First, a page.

Is it just me or do turkeys seem to get bigger every year? Here's the thing: bigger isn't always better. In fact, if you're feeding a crowd at Thanksgiving, my advice is to buy a second turkey rather than one of those mammoth ones, and here's why.
With a big turkey, you start running into some big problems. It takes longer to thaw if it's frozen and then exponentially longer to cook. Plus, it tends to cook less evenly, leaving you with a platter of dry meat. These turkeys are also harder to maneuver, flip, carry, carve, and just about everything else.
All these problems are solved with a second, smaller turkey. You can usually cook them side-by-side in the oven without changing the cooking time for either bird (or even cook one of them the day before!). If you can't borrow a second roasting pan, these smaller turkeys cook just as well in a baking pan or even a large cast-iron skillet.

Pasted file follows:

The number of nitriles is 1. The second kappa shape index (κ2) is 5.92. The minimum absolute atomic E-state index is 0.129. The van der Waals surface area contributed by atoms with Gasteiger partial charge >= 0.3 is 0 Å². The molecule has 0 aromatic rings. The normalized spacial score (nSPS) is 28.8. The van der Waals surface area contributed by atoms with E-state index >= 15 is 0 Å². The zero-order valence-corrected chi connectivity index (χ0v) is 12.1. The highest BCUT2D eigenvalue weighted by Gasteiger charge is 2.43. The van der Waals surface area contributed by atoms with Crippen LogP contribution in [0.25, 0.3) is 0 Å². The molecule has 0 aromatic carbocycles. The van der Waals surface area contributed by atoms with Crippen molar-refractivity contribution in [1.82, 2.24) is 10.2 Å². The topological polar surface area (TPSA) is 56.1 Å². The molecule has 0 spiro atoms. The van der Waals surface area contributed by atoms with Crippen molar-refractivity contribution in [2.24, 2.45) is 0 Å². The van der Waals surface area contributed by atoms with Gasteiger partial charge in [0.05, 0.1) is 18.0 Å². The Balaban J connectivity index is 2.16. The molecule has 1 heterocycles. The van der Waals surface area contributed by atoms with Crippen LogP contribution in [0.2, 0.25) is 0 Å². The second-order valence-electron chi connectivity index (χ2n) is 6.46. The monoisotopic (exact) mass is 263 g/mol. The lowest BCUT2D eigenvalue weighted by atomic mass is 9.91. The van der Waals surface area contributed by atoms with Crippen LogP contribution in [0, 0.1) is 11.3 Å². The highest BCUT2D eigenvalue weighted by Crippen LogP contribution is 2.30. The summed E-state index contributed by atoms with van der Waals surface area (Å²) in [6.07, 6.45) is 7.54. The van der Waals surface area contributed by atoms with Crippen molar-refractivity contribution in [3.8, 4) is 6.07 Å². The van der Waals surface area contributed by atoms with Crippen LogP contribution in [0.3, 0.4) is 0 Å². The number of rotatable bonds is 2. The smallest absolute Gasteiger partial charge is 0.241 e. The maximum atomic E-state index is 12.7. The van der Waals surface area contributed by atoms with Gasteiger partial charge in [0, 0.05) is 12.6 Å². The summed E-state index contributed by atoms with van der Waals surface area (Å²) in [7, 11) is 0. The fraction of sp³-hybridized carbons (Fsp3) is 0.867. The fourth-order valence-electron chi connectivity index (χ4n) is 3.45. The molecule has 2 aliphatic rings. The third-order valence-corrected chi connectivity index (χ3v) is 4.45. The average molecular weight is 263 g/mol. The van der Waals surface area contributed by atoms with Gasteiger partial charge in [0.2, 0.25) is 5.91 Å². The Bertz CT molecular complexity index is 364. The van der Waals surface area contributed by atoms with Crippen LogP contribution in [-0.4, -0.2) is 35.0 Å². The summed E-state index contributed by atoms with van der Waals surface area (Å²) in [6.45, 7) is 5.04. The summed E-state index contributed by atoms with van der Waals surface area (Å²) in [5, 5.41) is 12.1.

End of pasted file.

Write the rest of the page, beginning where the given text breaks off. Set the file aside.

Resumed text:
Another bonus: buying smaller turkeys opens up a whole world of local, humanely-raised, heritage, and organic turkeys that you can buy. These turkeys aren't likely to be more than ten or twelve pounds, and two of them will be much tastier and more environmentally-friendly than one of those huge guys.
When buying turkey, figure on about a pound of meat per person. Two ten-pound turkeys for a crowd of 15 would feed everyone with plenty left for meals over the long weekend.
What kind of turkey are you roasting this year?
This post has been updated. Originally published November 9, 2011.